I knit the Beacon Shawl a couple years ago, and I love it! I wear it all the time, and it goes with just about everything, since I have a slim color variety in my wardrobe—mainly versions of gray and solid colors.
This is a garter-stitch shawl knit sideways in three sections, the main body, or middle section, the color border, and the edging.
It's a fast knit, with the finished project measuring about 46" wide x 15" tall.
The Beacon Shawl originally appeared in the 2015 issue of Knitscene Accessories. When I worked at Interweave, we kitted this up and it sold out almost immediately! I missed out on the kit, so I came up with my own yarn combo.
I used Madelinetosh Merino Light and Madelinetosh Unicorn Tails for the body. I was planning on using an orange for part of the border, but I thought I didn't like it. Now I wish I would have used it! It's the Neon Peach colorway, and you can see it in my process photos, below.
One of the cool things about this shawl is that the borders are knit on, so there's no seaming! Here's how that works:
This is how the ssk is worked to connect the border to the body.
The Beacon Shawl is a fast, fun to knit, and totally wearable project. I hope you'll try it!
P.S. The swatching instructions for this shawl mistakenly say to work 40 rows in stockinette stitch when it should say in garter stitch.
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I discovered the Norrland Hat pattern on Ravelry and decided to take on the challenge. I love the trees and snowflakes, and I have never done colorwork and cables at the same time. Since I love learning new things, I bought the pattern immediately and cast on.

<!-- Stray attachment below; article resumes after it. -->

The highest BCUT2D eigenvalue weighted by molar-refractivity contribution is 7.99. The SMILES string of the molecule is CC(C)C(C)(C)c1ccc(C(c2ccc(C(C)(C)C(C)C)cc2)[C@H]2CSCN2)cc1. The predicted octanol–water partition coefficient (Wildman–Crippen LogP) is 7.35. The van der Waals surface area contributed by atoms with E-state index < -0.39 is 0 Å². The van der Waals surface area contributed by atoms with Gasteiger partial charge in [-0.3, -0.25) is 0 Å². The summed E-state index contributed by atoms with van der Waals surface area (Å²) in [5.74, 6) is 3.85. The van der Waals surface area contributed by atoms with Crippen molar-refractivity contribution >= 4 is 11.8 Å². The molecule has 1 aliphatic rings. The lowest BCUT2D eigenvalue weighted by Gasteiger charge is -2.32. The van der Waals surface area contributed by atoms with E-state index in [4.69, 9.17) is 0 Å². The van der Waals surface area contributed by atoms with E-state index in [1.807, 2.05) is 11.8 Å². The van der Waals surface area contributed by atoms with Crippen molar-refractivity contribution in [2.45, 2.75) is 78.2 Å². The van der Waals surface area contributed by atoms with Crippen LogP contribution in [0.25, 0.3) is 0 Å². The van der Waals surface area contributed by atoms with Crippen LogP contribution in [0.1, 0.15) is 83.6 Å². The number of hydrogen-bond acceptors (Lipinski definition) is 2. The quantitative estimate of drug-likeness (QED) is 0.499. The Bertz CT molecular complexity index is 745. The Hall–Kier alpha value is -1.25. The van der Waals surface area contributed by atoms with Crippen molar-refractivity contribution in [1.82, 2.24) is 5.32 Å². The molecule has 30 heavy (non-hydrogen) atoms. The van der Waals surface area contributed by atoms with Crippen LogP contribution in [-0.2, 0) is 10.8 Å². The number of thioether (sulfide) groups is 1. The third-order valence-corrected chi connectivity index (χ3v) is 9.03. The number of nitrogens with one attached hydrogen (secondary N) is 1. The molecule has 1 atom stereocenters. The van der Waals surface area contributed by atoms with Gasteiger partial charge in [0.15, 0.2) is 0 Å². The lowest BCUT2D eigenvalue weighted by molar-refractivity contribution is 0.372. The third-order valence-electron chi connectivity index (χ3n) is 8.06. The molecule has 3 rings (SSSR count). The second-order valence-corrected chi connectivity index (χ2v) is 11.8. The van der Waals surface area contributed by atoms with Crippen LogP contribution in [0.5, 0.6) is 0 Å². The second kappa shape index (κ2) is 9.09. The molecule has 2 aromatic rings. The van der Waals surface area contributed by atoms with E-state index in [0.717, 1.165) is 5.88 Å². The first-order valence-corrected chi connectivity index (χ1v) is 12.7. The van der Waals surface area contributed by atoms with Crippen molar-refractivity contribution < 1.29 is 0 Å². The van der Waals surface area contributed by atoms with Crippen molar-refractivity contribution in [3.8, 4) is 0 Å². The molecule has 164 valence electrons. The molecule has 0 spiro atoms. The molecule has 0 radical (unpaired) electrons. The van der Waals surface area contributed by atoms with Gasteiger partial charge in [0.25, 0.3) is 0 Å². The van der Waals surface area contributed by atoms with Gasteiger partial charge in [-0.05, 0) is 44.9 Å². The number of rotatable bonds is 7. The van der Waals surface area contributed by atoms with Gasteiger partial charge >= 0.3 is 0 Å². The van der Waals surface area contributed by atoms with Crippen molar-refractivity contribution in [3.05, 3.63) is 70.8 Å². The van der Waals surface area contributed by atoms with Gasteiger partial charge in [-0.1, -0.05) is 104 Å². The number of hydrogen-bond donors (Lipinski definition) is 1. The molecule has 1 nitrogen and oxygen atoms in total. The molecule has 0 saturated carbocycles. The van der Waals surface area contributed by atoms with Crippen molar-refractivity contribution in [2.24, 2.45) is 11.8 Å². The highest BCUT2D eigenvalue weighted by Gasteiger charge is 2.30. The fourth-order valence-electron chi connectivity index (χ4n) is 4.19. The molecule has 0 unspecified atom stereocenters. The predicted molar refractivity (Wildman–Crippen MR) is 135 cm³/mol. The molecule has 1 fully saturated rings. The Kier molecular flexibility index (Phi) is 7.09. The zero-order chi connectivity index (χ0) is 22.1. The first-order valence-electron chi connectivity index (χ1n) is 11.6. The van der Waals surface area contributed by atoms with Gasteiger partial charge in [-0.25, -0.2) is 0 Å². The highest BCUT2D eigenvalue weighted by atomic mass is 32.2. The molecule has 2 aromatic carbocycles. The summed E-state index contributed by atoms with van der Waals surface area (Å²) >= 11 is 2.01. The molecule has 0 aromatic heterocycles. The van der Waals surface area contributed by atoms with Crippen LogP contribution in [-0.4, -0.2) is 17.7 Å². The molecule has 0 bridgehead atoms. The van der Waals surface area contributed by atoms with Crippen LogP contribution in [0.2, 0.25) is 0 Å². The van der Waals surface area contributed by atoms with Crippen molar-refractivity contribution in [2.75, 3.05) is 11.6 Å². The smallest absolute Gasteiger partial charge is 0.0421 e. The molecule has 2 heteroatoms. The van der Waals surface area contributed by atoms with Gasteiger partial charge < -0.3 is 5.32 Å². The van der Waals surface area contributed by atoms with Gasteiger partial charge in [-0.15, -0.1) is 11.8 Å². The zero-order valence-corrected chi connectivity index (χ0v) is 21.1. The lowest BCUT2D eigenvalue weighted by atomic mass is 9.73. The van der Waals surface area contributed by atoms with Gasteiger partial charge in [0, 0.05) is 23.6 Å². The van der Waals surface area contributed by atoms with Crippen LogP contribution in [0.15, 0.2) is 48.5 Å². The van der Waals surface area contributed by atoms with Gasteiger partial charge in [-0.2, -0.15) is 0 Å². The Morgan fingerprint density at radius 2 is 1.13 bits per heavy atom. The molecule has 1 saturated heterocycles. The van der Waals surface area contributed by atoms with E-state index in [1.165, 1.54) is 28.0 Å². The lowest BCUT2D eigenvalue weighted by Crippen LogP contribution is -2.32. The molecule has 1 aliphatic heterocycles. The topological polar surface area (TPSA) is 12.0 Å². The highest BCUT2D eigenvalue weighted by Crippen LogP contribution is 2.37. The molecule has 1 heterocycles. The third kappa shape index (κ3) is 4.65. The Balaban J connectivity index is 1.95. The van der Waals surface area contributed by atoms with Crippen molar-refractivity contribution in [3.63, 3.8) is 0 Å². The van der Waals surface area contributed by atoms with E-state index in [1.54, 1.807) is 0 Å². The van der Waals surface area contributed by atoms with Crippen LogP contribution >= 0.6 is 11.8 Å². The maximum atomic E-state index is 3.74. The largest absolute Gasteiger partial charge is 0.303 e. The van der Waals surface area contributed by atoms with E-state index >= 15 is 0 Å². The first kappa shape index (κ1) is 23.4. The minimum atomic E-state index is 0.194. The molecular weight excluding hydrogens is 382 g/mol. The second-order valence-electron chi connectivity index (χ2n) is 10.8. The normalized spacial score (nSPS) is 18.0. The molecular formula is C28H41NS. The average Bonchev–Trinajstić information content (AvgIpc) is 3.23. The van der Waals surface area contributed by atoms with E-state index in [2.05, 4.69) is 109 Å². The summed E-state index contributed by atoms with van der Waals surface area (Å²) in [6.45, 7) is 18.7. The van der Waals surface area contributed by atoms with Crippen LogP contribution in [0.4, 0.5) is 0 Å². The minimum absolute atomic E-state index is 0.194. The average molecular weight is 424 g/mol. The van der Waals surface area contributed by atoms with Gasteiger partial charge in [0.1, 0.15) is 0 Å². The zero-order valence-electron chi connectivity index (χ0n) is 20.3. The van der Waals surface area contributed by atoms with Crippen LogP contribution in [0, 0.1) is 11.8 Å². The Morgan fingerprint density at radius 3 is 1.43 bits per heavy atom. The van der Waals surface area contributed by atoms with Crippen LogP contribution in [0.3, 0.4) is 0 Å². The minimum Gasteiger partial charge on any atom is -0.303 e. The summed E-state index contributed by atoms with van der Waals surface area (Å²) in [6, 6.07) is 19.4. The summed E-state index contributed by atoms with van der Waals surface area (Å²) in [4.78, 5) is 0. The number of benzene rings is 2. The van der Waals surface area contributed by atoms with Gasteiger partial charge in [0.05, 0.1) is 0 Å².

I made some modifications, including turning the hat into a slouch instead of a beanie, and I wanted to explain those in case you want to modify your project, too.
Hats are the knitting trifecta: small projects that are useful and make great gifts. You can most hats done in a short time, and many are one-skein wonders.
Here is a variety of free hat patterns, from beanies to slouches to earflap hats, that are guaranteed to suit your gift-knitting needs this season and for years to come.
We're often asked what the difference is between llamas and alpacas. Both llamas and alpacas are south american camelids and they are related but definitely not the same.
Here are 5 quick ways to tell the difference between an Alpaca and a Llama.
Note: Please use the following sizing chart for general reference only. Sizes between different vendors and manufacturers may vary. Please match your measurements to those in the size chart below.